“2010 was the critical year. 2011 will be the critical year.” — Aunohita Mojumdar, freelance journalist

“2010 was a year of limited but visible military gains for foreign forces in Afghanistan, deepening lack of trust and tension with its President and a premonition of looming domestic political crisis. 2011 will likely see marked changes in political and, even more so, in military dynamics in the AfPak region, particularly with regards to insurgent sanctuaries in Pakistan.” —Janan Mosazai, freelance journalist and researcher

“2010 was the year of yet more talks about fighting corruption, without any tangible action. My fellow citizens paid a billion dollars in small bribes while we witness huge waste, corruption and mismanagement in aid contracts. Someone said “we” are making progress. I am not sure that “we” included my fellow citizens.” — Yama Torabi, Integrity Watch Afghanistan

“While 2010 saw the convening of the first international conference in Kabul, the notion of genuine regional cooperation has a long way to go. With transition and reconciliation high on the 2011 agenda, I hope that regional views and concerns will not be neglected.” — Bruce Koepke, AAN member

“2010 was the year of rising violence and anarchy in the north of Afghanistan. The Taliban were threatening the highway through Baghlan at night at one point. Humanitarian workers were massacred in Badakhshan, contractors were attacked in Kunduz, and armed groups fought it out in Faryab. I’m afraid that 2011 will be a year of rising violence and anarchy in the east of Afghanistan. Loya Paktiya has been getting bad for years, and the government has lost control of large swaths of Kunar and Nuristan. When I visited Nangarhar in September, the province felt like it was on the brink of real violence, with areas in Khogyani and Sherzad having gone over to the insurgency. It would be a real shame, because Jalalabad feels like one of the few success stories in post-2001 Afghanistan.” — Matthieu Aikins, freelance journalist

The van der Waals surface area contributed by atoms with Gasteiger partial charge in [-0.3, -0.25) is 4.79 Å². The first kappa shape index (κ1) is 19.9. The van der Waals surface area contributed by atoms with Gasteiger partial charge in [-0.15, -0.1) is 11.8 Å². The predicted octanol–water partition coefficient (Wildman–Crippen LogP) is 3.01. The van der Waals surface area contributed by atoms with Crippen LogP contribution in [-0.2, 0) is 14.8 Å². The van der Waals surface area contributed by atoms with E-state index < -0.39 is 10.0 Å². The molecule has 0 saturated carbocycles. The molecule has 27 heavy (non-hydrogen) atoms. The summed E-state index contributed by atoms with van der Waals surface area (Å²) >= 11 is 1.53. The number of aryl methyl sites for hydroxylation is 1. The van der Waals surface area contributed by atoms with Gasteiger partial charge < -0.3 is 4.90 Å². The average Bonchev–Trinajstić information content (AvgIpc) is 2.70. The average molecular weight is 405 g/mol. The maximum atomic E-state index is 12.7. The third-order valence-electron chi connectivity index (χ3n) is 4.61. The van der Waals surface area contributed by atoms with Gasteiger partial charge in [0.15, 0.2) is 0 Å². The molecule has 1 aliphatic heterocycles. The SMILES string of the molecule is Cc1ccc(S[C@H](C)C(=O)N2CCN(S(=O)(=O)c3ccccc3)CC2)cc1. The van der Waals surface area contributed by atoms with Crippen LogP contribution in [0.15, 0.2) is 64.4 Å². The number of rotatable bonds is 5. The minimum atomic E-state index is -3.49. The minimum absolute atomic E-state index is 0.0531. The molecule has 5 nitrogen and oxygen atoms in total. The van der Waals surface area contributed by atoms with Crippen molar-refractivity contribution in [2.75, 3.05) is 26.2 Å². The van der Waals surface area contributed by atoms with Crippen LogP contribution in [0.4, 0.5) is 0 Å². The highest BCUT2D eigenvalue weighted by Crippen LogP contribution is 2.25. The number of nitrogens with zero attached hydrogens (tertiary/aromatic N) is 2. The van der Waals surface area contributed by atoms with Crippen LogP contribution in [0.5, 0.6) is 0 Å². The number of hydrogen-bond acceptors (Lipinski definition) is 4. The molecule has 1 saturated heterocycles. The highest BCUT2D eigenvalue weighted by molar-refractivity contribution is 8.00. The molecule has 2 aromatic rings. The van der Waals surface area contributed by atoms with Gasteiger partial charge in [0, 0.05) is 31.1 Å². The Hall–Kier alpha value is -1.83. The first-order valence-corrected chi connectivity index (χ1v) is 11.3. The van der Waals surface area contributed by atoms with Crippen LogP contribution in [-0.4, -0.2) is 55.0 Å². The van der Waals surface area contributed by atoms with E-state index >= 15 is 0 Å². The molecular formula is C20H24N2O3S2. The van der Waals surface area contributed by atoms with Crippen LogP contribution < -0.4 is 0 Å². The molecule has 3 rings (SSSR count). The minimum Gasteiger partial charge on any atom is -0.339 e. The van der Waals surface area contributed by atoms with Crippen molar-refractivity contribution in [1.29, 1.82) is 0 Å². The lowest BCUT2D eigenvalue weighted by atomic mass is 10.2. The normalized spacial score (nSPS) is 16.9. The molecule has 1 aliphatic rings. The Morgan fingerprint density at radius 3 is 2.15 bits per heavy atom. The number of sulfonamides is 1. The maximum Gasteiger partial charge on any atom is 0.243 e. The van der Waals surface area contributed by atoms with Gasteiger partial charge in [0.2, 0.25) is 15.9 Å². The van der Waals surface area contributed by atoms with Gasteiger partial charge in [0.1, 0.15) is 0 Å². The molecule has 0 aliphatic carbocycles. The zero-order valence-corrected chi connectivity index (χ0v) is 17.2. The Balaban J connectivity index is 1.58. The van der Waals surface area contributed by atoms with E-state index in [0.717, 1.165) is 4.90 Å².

“2010 was the year of increasing fragmentation of Afghanistan. After years of attempts to build a strong central state and move away from warlordism, the number of armed groups proliferated in 2010. In large part, this was due to various U.S.-backed programs to create local militias. It was also due to increasing fissures within the Taliban, where a newer generation of commanders is proving to be less tied to the leadership than their predecessors.” — Anand Gopal, freelance journalist

“2010 was the year of the Quetta grocer. Never before had a fruit and vegetable seller been able so skillfully to penetrate the rarefied heights of international diplomacy. But if this episode gives pause to those assiduously promoting high-level talks with the Taliban, some good may flow from it. It is time to take a deep breath and ask whether even talk of talks is contributing to instability in Afghanistan; whether negotiations are likely ever to take place, given the Taliban’s repeatedly-voiced intransigence; whether, if they did, they would lead to peace rather than renewed civil war; and whether a re-Talibanised Afghanistan would promote stability rather than turbulence in South Asia and beyond. Hope, as the Athenians warned the Melians, is an expensive commodity.” — Professor William Maley, Australian National University